Some who spoke at the meeting stated they moved to Parkville because of the city’s nature trails and the ability to be out in nature, enjoying the serene surroundings. Barbara Loveless said she enjoys Parkville’s untouched sites and said, during a telephone interview, that she and others voted for the parks sales tax not knowing that the money generated could be used to build ball fields at Platte Landing Park. She said she believes Parkville officials are not trustworthy and this leads citizens to doubt their words and motivations. Loveless added she is concerned about additional traffic driving into and out of Parkville, which already is slow and full of bottlenecks
Loveless said she doesn’t think her objections and those of others were taken seriously at last week’s meeting. “I feel like we’re not being heard at all.” She said while she and others prefer no ball fields at all at the site, most city officials seem determined to create fields. But she’s suspicious that the fields will be bigger than publicized and used for tournament play, which will lead to more traffic on already-congested roads. “I don’t believe them, and we feel like we’re going to have to fight to the bitter end.”
Harvey Greer told those at the meeting that now is not the time to hire a firm to lead the project.
“This is just as backward as it can be,” he said. “Surely we can do better than this.”
During an interview after the meeting, Greer said his background in high school and college athletics has taught him there needs to be a plan before taking steps like hiring a company to oversee the project. He said city officials first should have a basic idea about the parameters of the project. Otherwise, he said there can be miscommunication in which contractors either don’t listen or aren’t told specific expectations. In an interview after the meeting, Greer said he thinks city officials “expect you (residents) to get worn down until you quit” (objecting). He said, “I have no intention of quitting.”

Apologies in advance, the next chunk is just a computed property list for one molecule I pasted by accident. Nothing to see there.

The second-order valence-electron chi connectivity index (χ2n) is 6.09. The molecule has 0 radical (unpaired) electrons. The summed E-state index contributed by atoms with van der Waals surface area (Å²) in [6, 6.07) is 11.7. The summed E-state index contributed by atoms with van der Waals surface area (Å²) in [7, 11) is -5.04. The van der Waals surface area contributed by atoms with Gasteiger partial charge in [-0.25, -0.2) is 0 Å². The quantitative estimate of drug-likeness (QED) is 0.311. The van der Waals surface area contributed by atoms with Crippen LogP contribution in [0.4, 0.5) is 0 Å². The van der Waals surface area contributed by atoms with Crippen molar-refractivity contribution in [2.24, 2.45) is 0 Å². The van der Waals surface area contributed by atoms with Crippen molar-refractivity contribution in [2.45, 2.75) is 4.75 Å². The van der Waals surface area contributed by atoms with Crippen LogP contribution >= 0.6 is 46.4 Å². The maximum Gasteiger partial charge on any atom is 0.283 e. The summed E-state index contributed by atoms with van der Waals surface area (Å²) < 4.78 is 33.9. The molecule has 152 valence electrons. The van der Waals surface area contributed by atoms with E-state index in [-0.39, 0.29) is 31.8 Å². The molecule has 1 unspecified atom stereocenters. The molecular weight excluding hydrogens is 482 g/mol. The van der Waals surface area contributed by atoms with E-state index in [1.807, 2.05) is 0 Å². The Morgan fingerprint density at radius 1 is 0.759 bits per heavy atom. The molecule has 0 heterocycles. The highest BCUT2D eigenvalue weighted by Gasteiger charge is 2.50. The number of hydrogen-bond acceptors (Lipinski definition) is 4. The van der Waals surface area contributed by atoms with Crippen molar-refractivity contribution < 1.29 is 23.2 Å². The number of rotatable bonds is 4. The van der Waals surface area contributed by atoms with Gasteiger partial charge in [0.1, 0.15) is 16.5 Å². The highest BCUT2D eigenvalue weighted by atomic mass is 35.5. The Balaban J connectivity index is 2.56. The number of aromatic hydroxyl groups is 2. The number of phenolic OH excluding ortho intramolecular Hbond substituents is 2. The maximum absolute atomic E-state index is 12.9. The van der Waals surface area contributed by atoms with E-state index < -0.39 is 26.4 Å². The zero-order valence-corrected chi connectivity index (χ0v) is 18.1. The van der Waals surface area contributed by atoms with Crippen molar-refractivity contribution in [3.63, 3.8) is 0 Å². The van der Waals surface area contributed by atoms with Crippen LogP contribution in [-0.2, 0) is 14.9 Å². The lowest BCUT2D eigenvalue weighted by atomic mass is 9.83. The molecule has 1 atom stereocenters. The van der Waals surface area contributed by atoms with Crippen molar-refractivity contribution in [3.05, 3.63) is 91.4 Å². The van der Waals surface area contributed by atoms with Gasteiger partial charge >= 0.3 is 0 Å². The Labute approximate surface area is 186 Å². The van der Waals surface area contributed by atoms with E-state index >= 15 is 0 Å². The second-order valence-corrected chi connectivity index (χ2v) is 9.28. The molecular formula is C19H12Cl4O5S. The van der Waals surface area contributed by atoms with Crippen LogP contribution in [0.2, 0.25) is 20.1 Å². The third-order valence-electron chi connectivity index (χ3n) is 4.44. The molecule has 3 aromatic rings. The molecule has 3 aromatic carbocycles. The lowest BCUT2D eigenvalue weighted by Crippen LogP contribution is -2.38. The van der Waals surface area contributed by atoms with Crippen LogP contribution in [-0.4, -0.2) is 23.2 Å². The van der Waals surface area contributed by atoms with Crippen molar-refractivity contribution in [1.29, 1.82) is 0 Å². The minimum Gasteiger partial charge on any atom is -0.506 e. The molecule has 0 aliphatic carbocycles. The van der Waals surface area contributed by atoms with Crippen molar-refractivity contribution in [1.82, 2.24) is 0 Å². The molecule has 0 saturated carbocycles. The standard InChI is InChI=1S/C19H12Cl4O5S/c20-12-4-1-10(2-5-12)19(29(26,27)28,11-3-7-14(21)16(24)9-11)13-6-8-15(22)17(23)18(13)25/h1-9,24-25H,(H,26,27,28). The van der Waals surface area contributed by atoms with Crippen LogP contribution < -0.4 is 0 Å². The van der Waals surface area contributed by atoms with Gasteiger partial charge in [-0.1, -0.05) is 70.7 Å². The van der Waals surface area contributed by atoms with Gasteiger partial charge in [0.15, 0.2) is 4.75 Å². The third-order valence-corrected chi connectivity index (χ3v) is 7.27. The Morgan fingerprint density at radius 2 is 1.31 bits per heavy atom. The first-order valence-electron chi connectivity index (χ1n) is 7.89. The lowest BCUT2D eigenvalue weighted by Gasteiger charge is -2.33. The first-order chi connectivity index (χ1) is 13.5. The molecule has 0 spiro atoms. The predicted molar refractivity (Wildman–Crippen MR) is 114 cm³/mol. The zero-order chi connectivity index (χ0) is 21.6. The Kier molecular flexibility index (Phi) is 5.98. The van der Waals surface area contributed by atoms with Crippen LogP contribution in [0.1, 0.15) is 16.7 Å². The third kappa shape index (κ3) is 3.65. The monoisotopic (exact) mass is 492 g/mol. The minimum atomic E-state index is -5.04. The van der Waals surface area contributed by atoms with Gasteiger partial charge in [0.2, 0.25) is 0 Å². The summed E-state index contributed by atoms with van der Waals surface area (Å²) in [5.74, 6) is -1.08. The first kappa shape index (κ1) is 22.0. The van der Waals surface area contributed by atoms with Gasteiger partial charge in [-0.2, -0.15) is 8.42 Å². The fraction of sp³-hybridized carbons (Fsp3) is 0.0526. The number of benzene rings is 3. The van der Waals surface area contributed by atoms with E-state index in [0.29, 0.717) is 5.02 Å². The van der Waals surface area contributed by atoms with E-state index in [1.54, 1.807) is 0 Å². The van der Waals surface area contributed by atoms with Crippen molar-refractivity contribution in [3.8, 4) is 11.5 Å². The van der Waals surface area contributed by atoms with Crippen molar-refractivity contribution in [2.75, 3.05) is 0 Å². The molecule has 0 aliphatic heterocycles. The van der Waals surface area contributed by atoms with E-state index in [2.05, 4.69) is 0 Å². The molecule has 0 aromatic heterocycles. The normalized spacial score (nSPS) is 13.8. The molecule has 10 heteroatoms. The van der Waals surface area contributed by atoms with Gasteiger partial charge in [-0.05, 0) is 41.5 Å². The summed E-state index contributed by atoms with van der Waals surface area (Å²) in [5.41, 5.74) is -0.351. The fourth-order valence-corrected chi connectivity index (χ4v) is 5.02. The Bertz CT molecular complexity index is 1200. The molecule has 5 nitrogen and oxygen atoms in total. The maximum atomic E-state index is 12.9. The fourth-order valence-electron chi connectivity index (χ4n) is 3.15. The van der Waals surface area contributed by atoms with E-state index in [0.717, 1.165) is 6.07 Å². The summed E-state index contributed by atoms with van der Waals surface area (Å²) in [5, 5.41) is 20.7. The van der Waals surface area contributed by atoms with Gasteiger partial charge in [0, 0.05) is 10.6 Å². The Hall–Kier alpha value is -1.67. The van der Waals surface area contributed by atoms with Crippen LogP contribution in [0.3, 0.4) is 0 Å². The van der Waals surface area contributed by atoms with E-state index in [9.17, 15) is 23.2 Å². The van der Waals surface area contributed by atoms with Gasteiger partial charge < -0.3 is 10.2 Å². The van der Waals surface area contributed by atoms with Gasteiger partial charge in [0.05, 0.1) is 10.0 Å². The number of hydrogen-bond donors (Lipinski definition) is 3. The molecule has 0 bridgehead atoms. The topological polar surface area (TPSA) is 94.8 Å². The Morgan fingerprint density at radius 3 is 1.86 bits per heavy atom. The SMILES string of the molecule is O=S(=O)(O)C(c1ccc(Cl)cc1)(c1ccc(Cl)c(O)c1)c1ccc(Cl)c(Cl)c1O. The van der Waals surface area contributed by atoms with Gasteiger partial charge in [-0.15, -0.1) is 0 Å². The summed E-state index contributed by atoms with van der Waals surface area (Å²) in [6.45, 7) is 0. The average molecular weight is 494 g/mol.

Penny Sharp, who also spoke at the meeting in opposition to the fields, said during a telephone interview that when she and other residents voted in favor of the half-cent parks sales tax, the area had just flooded, and voters were thinking the money could be used to repair parks damaged by the flood. In addition, Sharp said she believes city officials intend to have larger, tournament play at the fields.
She had an online conversation with Alderman Brian Whitley on the Facebook page, “Save Parkville’s Charm, Save Our Parks.”
“I have no doubt that McClure Engineering is a highly capable firm,” she wrote. However, she wrote she does not believe the park’s fields are being designed for “youth practice and recreational fields. If they were, the fields would be much smaller and in line with Little League standards,” she wrote.
Emery Henderson, who told those at the meeting that he has lived in Parkville more than 40 years, brought a book to the podium. The author, Sinclair Lewis, is a Nobel Prize winner and the first edition paperback version features a nature- filled view of Parkville on its cover. “Main Streets are the same all over the world,” he said. But the artist, Gale Stockwell, chose a “beautiful site that will never, ever be again.”